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In five years, the back-to-school laptop could very well be dead. By then, perhaps we’ll all be using three-in-one phone-tablet-PCs, or else using virtual reality to take notes directly on our desks.

In the meantime, however, you still need a laptop if you want to succeed in school, and at SpecOut, we’re determined to match you with the best machines available. We started with over 600 current models, held three mock debates, threw four college parties and finally wound up with five finalists—each selected specifically for one type of student. Let’s run it down.

1. The Apple Pick: 13-inch MacBook Air 2015 – $999

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In 2015, you’re either a passionate Apple fan or a firm Apple avoider, with no in between. This category is for the Mac loyalists.

You could go with the flashy new MacBook, complete with its razor-thin profile and optional gold body finish. And at 2.03 pounds, Apple’s latest laptop will weigh less than your cafeteria tray. In the end, however, we can’t recommend the model. You’ll still want multiple USB ports for charging your phone on the go (the MacBook has just one), and the ultra-thin keyboard will grate by your third argumentative essay.

Instead, grab the 13-inch MacBook Air. At $999, it’s still one of Apple’s cheaper laptops, and you’ll love the 12-hour battery life when you need to pull an all-nighter on a term paper. The 11-inch Air might be tempting at $899, but the extra battery and screen space on the 13-inch is well worth the $100.

Finally, why not grab a Macbook Pro? Unless you’re majoring in computer science, you don’t need all that power, and you can match the Pro’s specs in a much cheaper machine (see below). To repeat: if you go Apple, get the 13-inch Air.

2. The Value Pick: Acer Chromebook 13 – $369

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Critics dismissed the ultra-cheap, low-storage Chromebooks when they first hit the market in 2011, but with the proliferation of Wi-Fi and the constant expansion of Google services, the Chromebook is now our favorite low-cost choice—and the critics are finally coming around too.

For the uninitiated, Chromebooks come with little-to-no actual storage, and rely almost exclusively on Google Apps like Gmail, Docs, Sheets, Maps and Chrome. All of your papers are stored in Google’s cloud, and you need to be connected to the Internet to do most of your work.

But all these limitations bring down the price tremendously, allowing you to own a sleek, Google-approved computer for less than $400. And really, who is using laptops without the Internet anyway?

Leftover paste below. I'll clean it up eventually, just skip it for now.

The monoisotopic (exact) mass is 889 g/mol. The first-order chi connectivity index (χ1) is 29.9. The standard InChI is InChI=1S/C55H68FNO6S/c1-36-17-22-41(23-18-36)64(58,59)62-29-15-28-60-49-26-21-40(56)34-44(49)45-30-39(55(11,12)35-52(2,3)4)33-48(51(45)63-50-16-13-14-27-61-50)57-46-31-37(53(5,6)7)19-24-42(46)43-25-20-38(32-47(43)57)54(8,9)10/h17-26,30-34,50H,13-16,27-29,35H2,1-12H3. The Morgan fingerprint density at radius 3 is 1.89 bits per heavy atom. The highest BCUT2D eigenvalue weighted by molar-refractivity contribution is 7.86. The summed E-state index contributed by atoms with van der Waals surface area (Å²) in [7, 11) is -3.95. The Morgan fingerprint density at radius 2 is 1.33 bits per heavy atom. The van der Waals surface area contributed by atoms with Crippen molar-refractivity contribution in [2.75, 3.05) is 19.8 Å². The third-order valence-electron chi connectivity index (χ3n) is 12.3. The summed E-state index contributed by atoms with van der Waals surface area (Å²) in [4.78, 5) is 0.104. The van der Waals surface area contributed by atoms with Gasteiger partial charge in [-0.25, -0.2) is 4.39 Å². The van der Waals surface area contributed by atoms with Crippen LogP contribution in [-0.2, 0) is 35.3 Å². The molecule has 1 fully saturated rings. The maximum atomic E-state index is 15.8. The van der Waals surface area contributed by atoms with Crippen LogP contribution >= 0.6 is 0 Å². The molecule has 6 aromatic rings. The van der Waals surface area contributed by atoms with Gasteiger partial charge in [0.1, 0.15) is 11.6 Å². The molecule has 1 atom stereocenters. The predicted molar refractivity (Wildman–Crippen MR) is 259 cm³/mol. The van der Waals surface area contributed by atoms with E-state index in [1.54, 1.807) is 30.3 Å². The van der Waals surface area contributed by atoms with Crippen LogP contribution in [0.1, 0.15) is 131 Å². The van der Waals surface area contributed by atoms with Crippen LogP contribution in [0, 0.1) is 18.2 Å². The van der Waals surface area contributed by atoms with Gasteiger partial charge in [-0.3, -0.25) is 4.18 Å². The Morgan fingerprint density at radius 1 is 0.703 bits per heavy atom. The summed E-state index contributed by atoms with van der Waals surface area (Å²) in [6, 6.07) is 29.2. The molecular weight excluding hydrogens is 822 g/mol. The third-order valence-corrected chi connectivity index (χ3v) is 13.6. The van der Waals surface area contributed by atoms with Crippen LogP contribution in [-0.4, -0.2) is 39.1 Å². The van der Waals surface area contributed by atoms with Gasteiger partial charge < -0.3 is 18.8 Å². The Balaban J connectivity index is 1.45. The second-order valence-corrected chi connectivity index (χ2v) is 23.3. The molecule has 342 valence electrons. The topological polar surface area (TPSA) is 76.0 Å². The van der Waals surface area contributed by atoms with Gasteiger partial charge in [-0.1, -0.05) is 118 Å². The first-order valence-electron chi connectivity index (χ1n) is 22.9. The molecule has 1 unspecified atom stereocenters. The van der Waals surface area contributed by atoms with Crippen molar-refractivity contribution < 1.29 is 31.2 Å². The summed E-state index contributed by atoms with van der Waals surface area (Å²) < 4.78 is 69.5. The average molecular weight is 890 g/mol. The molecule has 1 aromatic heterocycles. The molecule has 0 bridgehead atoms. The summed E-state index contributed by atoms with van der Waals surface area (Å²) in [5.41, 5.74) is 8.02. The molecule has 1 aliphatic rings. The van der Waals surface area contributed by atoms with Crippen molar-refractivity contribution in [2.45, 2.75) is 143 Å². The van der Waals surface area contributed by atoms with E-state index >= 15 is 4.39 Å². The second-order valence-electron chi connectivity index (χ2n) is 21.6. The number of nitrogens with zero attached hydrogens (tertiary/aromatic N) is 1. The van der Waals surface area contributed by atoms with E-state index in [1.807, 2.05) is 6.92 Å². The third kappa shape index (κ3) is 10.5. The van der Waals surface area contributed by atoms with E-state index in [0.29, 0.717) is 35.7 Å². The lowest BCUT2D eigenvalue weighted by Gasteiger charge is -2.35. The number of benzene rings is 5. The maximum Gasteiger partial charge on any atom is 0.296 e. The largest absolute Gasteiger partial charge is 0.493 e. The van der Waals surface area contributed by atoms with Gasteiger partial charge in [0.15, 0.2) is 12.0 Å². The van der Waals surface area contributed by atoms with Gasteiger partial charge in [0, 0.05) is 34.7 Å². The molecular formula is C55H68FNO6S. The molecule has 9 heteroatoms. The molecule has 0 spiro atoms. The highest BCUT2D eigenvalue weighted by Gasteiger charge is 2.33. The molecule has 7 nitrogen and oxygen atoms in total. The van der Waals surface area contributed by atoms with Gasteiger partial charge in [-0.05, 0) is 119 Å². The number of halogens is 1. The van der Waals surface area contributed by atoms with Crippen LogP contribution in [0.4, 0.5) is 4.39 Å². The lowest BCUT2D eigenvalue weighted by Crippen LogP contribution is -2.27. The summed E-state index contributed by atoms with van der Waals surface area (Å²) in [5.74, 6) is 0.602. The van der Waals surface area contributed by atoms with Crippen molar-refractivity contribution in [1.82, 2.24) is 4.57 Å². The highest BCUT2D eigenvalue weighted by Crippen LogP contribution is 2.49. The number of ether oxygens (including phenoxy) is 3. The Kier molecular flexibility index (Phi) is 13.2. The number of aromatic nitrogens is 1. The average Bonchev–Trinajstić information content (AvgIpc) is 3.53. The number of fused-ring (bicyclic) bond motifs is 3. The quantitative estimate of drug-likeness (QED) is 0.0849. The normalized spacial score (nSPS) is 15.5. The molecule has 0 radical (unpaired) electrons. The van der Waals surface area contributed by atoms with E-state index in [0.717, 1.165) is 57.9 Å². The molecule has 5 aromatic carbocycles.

Among the dozens of Chromebook options, we like the Acer Chromebook 13. The laptop has plenty of battery life (13 hours), a sharp screen and enough power to compete with its twice-as-expensive competitors.

3. The All-Around Windows Pick: Dell XPS 13 (2015) – $800

With Windows 10 getting dynamite reviews, some students will prefer a high-performance Windows laptop. Our pick is the Dell XPS 13. Classified as an “ultrabook,” the laptop is thin, light and easy to use, while still packing solid specs and reliable performance.

By the numbers, you’ll outclass your Apple-owning friends, but you’ll pay at least $200 less. Add in 15 hours of battery life, and this is one of the best sub-$900 laptops you can buy.

4. The Laptop-Tablet Hybrid Pick: Lenovo Yoga 3 Pro 2-in-1 – $999

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For students who want the best features of a laptop and tablet, all in one, we like the Lenovo Yoga 3 Pro. Take notes directly on the screen, then flip to laptop mode to write the paper back at your house or dorm. With a 2-in-1, you’re also betting on the future—the industry seems to be headed to a world where multiple devices merge into one.

But why not grab the heavily marketed Surface Pro 3? We like Microsoft’s 2-in-1 as well, but we’ve found the Yoga 3 Pro features a slightly crisper display, just enough to edge out its famous rival. The two products are also similarly priced at comparable spec points, so cost is a wash. Go Yoga.

5. The Gamer’s Pick: MSI GE70 – $1,199

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If you’re a truly serious PC gamer, no doubt you know exactly what you want, so a recommendation here isn’t necessary. But for the casual gamer—the student who wants to play a little League of Legends or DOTA 2 on the weekends—the MSI GE70 is an excellent value pick. No, it won’t match up with top-tier rigs from Alienware, Gigabyte or Razer, but you’ll be getting 90% of the machine at half the price. If nothing else, you’ll be able to run Minecraft as smooth as butter.

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